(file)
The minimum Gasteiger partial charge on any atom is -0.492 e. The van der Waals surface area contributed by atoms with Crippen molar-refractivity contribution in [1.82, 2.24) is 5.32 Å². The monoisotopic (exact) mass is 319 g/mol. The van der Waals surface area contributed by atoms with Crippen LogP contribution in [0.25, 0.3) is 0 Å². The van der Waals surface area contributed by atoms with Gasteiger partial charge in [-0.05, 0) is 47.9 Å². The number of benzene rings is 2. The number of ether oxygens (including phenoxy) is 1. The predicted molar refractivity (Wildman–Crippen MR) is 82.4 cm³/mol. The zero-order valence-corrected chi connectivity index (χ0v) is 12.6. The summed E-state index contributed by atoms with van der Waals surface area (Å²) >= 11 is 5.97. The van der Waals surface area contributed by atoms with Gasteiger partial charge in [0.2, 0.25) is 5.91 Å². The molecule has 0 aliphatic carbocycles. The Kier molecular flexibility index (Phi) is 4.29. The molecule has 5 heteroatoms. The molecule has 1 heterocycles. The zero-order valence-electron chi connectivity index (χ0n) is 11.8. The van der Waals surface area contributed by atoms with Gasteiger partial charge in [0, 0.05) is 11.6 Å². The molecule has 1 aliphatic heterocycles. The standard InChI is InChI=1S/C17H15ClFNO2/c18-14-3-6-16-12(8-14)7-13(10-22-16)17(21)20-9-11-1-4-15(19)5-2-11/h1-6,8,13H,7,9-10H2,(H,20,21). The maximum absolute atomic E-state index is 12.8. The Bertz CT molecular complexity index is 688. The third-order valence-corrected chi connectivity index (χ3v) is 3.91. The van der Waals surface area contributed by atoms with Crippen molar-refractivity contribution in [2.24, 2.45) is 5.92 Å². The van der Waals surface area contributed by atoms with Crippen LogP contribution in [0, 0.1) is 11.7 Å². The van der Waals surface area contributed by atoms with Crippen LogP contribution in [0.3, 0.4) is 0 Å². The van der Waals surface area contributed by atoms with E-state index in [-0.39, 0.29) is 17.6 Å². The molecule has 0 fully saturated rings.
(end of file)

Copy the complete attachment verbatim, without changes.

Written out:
The minimum Gasteiger partial charge on any atom is -0.492 e. The van der Waals surface area contributed by atoms with Crippen molar-refractivity contribution in [1.82, 2.24) is 5.32 Å². The monoisotopic (exact) mass is 319 g/mol. The van der Waals surface area contributed by atoms with Crippen LogP contribution in [0.25, 0.3) is 0 Å². The van der Waals surface area contributed by atoms with Gasteiger partial charge in [-0.05, 0) is 47.9 Å². The number of benzene rings is 2. The number of ether oxygens (including phenoxy) is 1. The predicted molar refractivity (Wildman–Crippen MR) is 82.4 cm³/mol. The zero-order valence-corrected chi connectivity index (χ0v) is 12.6. The summed E-state index contributed by atoms with van der Waals surface area (Å²) >= 11 is 5.97. The van der Waals surface area contributed by atoms with Gasteiger partial charge in [0.2, 0.25) is 5.91 Å². The molecule has 0 aliphatic carbocycles. The Kier molecular flexibility index (Phi) is 4.29. The molecule has 5 heteroatoms. The molecule has 1 heterocycles. The zero-order valence-electron chi connectivity index (χ0n) is 11.8. The van der Waals surface area contributed by atoms with Gasteiger partial charge in [0, 0.05) is 11.6 Å². The molecule has 1 aliphatic heterocycles. The standard InChI is InChI=1S/C17H15ClFNO2/c18-14-3-6-16-12(8-14)7-13(10-22-16)17(21)20-9-11-1-4-15(19)5-2-11/h1-6,8,13H,7,9-10H2,(H,20,21). The maximum absolute atomic E-state index is 12.8. The Bertz CT molecular complexity index is 688. The third-order valence-corrected chi connectivity index (χ3v) is 3.91. The van der Waals surface area contributed by atoms with Crippen molar-refractivity contribution in [2.24, 2.45) is 5.92 Å². The van der Waals surface area contributed by atoms with Crippen LogP contribution in [0, 0.1) is 11.7 Å². The van der Waals surface area contributed by atoms with Crippen LogP contribution in [0.3, 0.4) is 0 Å². The van der Waals surface area contributed by atoms with E-state index in [-0.39, 0.29) is 17.6 Å². The molecule has 0 fully saturated rings.